Sharing in Faith: I left The United Methodist Church … then met Brian and Joe
While still in seminary, I decided I’d had enough. As a teen, I had read numerous articles in the United Methodist Reporter about fights over homosexuality. My conservative Evangelical United Brethren pastor pounded the pulpit with each mention of the subject as he railed against liberalism.
Finally, after having just sat through a meeting where conservatives were gearing up for the 1980 General Conference, I concluded, “I’m not going into ministry to argue with people. I simply want to make disciples.” So I left for a small evangelical denomination.
Then in 1991, two gay men began to attend my church of 45 people. Brian and Joe had formerly been lovers but now were convinced God wanted them to stop. I was clueless how to help them; I simply loved them and discipled them.
To my surprise, God led me back to The United Methodist Church in 1995, only now the “issue” had faces. These men were my friends.
I began to grapple with how to minister to and with gays and lesbians while still being faithful to the traditional view of scripture. That grappling led to doctoral studies, where I received a counseling degree with a special focus on sexual issues.
Then my eyes were pried wide open. The church has been blind to a host of sexual issues. Since 2001, I have counseled several hundred people: victims of sexual abuse, sexual addicts, the sexually averse, those hooked on fetishes and bondage, and yes, even people struggling with unwanted same-sex attraction.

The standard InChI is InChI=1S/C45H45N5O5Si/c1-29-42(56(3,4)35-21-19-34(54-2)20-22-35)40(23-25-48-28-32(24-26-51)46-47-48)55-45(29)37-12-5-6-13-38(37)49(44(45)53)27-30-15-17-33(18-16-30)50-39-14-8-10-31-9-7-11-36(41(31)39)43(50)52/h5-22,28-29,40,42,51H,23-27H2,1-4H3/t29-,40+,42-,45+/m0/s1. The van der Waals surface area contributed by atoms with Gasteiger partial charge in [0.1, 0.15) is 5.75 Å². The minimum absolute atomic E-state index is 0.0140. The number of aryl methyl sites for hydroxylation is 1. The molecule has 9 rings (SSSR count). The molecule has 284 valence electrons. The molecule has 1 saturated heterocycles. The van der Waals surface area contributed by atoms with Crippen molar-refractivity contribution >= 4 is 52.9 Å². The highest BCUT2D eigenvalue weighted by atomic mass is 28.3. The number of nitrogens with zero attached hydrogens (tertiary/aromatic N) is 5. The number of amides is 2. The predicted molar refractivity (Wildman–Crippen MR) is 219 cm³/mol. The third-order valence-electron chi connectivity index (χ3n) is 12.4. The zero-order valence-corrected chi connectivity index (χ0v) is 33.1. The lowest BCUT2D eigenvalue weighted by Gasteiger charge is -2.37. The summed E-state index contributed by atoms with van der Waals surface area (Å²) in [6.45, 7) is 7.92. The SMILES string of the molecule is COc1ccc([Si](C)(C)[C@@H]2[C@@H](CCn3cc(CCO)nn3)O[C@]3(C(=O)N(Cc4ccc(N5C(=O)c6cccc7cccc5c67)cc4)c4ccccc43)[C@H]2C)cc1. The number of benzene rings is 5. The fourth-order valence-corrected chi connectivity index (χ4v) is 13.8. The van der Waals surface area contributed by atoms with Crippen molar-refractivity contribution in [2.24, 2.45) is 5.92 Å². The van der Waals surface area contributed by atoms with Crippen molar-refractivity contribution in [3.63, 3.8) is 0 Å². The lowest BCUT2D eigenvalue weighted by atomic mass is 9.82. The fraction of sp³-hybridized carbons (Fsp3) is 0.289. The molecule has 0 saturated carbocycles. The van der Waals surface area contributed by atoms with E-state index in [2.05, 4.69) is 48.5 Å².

Find out what others are saying about this topic in the Sharing in Faith forum.
Or join the conversation and submit your own essay.
Some have found tremendous help and healing from the counseling in all of the categories listed above, including same-sex attraction. Some have experienced little help in all of those same categories. But each person has been extremely grateful to find someone in the church who is compassionate, knowledgeable and competent to deal with such matters.
We are missing the boat here. While our church is seemingly in mortal combat over an issue that affects less than 5 percent of our culture, we are doing precious little to bring healing to the many whose lives have been devastated by abuse, addiction and aversion.
This is not to dismiss the pain of gays and lesbians. I have walked with them through their pain. One such lady, after two years of counseling, remarried and now does short-term mission work in Africa. But I’ve also walked with others who have tried every form of counseling and prayer and continue to struggle every day of their lives.
We may never agree on homosexuality. Would to God we would at least become a safe place to talk about and find healing for all of our sexual issues.
The Rev. Mark Ongley
Beaver Falls, Pennsylvania
Posted September 18, 2014.